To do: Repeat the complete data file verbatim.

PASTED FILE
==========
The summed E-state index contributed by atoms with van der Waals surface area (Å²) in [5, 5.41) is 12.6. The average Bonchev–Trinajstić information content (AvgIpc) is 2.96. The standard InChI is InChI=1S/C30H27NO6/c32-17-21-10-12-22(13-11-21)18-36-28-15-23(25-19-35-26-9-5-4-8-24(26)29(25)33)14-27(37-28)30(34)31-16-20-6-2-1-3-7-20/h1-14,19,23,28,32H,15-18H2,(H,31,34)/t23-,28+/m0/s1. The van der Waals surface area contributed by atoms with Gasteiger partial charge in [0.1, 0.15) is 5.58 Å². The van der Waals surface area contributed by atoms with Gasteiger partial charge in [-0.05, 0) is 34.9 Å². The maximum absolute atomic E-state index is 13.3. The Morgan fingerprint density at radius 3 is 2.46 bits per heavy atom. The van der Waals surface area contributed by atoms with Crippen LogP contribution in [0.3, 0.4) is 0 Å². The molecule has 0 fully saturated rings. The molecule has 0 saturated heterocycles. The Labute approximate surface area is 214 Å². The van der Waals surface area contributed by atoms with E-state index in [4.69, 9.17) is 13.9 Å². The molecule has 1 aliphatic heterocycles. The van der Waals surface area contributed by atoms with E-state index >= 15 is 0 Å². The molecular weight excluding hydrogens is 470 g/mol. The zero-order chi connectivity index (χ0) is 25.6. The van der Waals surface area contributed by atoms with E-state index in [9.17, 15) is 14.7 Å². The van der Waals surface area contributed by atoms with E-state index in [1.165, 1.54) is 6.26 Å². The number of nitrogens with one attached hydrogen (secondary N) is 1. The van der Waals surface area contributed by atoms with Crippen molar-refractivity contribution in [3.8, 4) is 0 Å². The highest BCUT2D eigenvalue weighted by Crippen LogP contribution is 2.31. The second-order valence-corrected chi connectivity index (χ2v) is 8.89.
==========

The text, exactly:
The summed E-state index contributed by atoms with van der Waals surface area (Å²) in [5, 5.41) is 12.6. The average Bonchev–Trinajstić information content (AvgIpc) is 2.96. The standard InChI is InChI=1S/C30H27NO6/c32-17-21-10-12-22(13-11-21)18-36-28-15-23(25-19-35-26-9-5-4-8-24(26)29(25)33)14-27(37-28)30(34)31-16-20-6-2-1-3-7-20/h1-14,19,23,28,32H,15-18H2,(H,31,34)/t23-,28+/m0/s1. The van der Waals surface area contributed by atoms with Gasteiger partial charge in [0.1, 0.15) is 5.58 Å². The van der Waals surface area contributed by atoms with Gasteiger partial charge in [-0.05, 0) is 34.9 Å². The maximum absolute atomic E-state index is 13.3. The Morgan fingerprint density at radius 3 is 2.46 bits per heavy atom. The van der Waals surface area contributed by atoms with Crippen LogP contribution in [0.3, 0.4) is 0 Å². The molecule has 0 fully saturated rings. The molecule has 0 saturated heterocycles. The Labute approximate surface area is 214 Å². The van der Waals surface area contributed by atoms with E-state index in [4.69, 9.17) is 13.9 Å². The molecule has 1 aliphatic heterocycles. The van der Waals surface area contributed by atoms with E-state index >= 15 is 0 Å². The molecular weight excluding hydrogens is 470 g/mol. The zero-order chi connectivity index (χ0) is 25.6. The van der Waals surface area contributed by atoms with E-state index in [9.17, 15) is 14.7 Å². The van der Waals surface area contributed by atoms with E-state index in [1.165, 1.54) is 6.26 Å². The number of nitrogens with one attached hydrogen (secondary N) is 1. The van der Waals surface area contributed by atoms with Crippen molar-refractivity contribution in [3.8, 4) is 0 Å². The highest BCUT2D eigenvalue weighted by Crippen LogP contribution is 2.31. The second-order valence-corrected chi connectivity index (χ2v) is 8.89.